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PostPosted: Thu Nov 22, 2007 1:56 pm 

Joined: Wed Nov 21, 2007 6:20 pm
Posts: 18
Location: North Carolina, USA
Just thought of another set of Granados set you may want to try. It is the Escenas Poeticas. They are only three pieces but also not so difficult.

Yes, I have that set. I will look at them again.

[Where do I begin? :lol: Most of Chopin's nocturnes, his mazurkas, all ballades, most preludes. Granados, Beethoven sonatas (Tempest), Grieg - too many to say, Mozart - too many to pick out, and lately, Samuel Barber - his nocturne, the Excursions set (really great!). Sorry I can't be very specific, but I've got a million things going on right now and can't think clearly.[/quote]

It sounds like quite a repetoire. Do you play professionally? Are you also a piano teacher? I would love to hear any online MP3s you have if you can direct me to them.

As for me, piano was always an avocation. When I studied at the Mozarteum in Austria, I saw how hard the competition was and I do not have a competitive spirit. I just wanted to play because I loved the music and process of playing the piano. (I studied the Leschititsky technique) Thus, I became a teacher instead, taking the Orff Shulwerk program and getting a teaching diploma. Actually, I mostly now teach ESL (English as a Second Language) to university students and their spouses. I love meeting people from all over the world.

All my best,

 Post subject:
PostPosted: Thu Nov 22, 2007 4:57 pm 
Site Admin

Joined: Wed Jun 14, 2006 12:38 pm
Posts: 8577
Oh, I think I have misunderstood you. What I said before were pieces by certain composers that I like. But I cannot play them all.

I used to accompany choirs many years ago, and every now and then I play for company business parties. But mostly now I play only for my own enjoyment. I’m also taking lessons again.

I have a few recordings up on the site here if you really want to hear me play. Just go to the main Piano Society page and then go to “Artists”. I am Alianello, M. (Monica) But I warn you - I am not one of the good players, here (which is why I need a lot more lessons). And some of my recordings are really embarrassing. I do have the Granados Bocetos set up here, though, if you want to hear them.

And I’m glad you are posting your ideas about technique. It’s helpful to read other player’s way of doing things, or explaining things differently.

"Simplicity is the highest goal, achievable when you have overcome all difficulties." ~ Frederic Chopin

my videos: http://www.youtube.com/user/monicapiano
my personal website: http://www.monicaalianello.com

 Post subject:
PostPosted: Tue Nov 27, 2007 2:01 am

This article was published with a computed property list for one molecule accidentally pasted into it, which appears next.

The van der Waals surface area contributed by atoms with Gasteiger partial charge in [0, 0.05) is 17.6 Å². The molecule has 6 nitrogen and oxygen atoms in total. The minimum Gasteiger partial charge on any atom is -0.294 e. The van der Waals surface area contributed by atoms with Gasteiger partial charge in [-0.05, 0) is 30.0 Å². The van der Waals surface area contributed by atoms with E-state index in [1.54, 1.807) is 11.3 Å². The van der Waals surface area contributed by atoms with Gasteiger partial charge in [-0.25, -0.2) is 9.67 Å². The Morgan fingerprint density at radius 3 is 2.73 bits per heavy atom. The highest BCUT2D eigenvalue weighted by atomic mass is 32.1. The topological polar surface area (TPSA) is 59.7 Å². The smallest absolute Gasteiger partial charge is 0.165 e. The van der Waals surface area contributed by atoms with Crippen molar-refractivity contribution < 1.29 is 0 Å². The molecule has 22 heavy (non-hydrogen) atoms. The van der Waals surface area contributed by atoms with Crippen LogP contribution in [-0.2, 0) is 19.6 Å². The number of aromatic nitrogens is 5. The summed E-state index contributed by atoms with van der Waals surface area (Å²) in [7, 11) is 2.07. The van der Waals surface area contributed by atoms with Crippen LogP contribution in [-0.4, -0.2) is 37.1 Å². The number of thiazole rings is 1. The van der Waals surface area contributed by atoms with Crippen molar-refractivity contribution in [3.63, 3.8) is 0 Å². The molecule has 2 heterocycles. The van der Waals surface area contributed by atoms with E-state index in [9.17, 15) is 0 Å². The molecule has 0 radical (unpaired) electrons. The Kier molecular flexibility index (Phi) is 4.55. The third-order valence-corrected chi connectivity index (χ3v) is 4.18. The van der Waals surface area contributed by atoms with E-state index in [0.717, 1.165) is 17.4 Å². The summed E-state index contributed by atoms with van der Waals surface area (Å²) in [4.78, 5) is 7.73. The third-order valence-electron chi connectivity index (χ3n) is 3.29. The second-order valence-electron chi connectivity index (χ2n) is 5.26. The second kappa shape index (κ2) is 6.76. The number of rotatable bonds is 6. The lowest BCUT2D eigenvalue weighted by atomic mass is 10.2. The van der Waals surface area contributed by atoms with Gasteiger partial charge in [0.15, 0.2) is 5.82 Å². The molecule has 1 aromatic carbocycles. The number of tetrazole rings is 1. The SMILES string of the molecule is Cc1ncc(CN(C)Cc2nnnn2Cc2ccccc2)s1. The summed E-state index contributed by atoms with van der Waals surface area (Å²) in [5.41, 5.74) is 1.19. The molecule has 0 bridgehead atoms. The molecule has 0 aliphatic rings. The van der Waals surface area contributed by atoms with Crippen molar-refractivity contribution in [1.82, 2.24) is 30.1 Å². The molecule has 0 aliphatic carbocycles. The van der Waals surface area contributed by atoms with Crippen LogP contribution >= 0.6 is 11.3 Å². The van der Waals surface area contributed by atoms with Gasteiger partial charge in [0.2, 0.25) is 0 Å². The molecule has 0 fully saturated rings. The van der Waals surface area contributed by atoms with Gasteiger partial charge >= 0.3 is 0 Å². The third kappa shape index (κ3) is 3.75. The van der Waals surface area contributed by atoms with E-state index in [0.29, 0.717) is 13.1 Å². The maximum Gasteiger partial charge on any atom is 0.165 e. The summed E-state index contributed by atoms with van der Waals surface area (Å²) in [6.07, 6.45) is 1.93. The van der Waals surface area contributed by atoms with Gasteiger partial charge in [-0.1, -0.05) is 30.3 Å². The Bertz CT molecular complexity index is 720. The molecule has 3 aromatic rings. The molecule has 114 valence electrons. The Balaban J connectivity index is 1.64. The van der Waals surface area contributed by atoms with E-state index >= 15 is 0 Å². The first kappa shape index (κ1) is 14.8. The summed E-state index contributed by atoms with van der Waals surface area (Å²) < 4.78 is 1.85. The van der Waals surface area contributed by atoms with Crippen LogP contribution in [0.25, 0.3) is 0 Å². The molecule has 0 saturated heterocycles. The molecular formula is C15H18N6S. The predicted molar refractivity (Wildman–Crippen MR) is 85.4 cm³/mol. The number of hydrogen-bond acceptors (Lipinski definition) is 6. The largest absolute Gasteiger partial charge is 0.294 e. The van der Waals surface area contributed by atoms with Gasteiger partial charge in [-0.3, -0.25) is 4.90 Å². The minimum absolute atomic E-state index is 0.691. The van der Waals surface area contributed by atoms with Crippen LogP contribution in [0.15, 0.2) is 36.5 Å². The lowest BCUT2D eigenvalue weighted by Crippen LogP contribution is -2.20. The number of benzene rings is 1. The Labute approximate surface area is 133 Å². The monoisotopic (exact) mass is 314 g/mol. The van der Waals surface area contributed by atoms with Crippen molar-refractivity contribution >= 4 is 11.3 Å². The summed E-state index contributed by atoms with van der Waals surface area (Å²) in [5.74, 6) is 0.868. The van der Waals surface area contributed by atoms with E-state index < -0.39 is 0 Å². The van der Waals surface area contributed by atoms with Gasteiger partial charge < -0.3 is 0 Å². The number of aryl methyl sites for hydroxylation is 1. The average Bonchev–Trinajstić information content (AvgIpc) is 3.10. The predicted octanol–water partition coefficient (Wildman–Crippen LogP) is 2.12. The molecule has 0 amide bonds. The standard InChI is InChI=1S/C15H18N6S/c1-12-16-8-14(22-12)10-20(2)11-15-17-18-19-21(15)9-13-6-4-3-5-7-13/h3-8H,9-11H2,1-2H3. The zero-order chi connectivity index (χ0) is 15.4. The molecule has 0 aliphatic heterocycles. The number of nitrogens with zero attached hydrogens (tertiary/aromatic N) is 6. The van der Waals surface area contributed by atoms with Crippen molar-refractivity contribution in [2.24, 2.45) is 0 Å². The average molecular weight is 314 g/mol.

Joined: Sat Nov 10, 2007 1:07 am
Posts: 135
Ooooh I have a TON of favourites (not that I can play all of them :wink:)... just to name a few:

Chopin's 2nd and 4th scherzi, and his first ballade. Also, his Andante Spianato and Grand Polonaise
Corigliano's Etude Fantasy
Beethoven's Appassianata sonata
Stravinsky's Three Movements from Petrouchka
Chopin's 3rd sonata
Liszt's 6th hungarian rhapsody
Ravel's Gaspard de la nuit

I could go on for a long time... and then there are the pieces that aren't just piano solo......

Rachmaninoff's 2nd concerto
Prokofiev's 2nd and 3rd concerti (I'm going to start working on the 3rd one this week! yay! :D)
Dvorak's piano quintet in A major
Mozart's 23rd concerto

........... :P

The sentence below this is false.
The sentence above this is true.

 Post subject:
PostPosted: Wed Nov 28, 2007 1:46 am 

Joined: Thu Jul 13, 2006 12:34 pm
Posts: 1278
Beethoven, opus 111.
(If I can count all the Beethoven Sonatas as one piece, that would be my favorite music for solo piano.)

My favorite choral work is Mozart's Requiem.
Orchestral...Beethoven's sixth symphony.
Piano concerto, Chopin's f-minor.
Voice and piano, Chopin: Songs Op. 74
Vivaldi's Four Seasons are beyond compare.

I could go on forever.

Ironically enough, I have a weakness for atonal music.

 Post subject:
PostPosted: Thu Nov 29, 2007 12:33 pm 

Joined: Sun Oct 28, 2007 11:43 pm
Posts: 281
Mr personal favorite has to be Scirabin's etude in C-Sharp Minor, Op. 2, No. 1.

The way the piece progresses harmonically and melodically is simply amazing, and the overall mood of the piece is wonderful. When played with real feeling, it is one of the greatest pieces ever!

There are a lot more that I like though:

Rachmaninoff: Prelude in E, Nocturne in C Minor
Chopin: Prelude in G Minor, Ballade No. 1
Beethoven: Third movement of the "moonlight" sonata
Bach: C Minor Partita
Scriabin: 3rd and 4th movements of sonata no. 1, 1st and 4th movements of sonata no. 3, 9th sonata, Etude in D-Sharp Minor, Op. 8, No. 12, Etude in B Minor, Op. 8, No. 3.

"This is death! This is death as this emanation of the female which leads to unification ... death and love ... this is the abyss." This is not music", said [Sabaneev] to him, "this is something else..." - "This is the Mysterium," he said softly.

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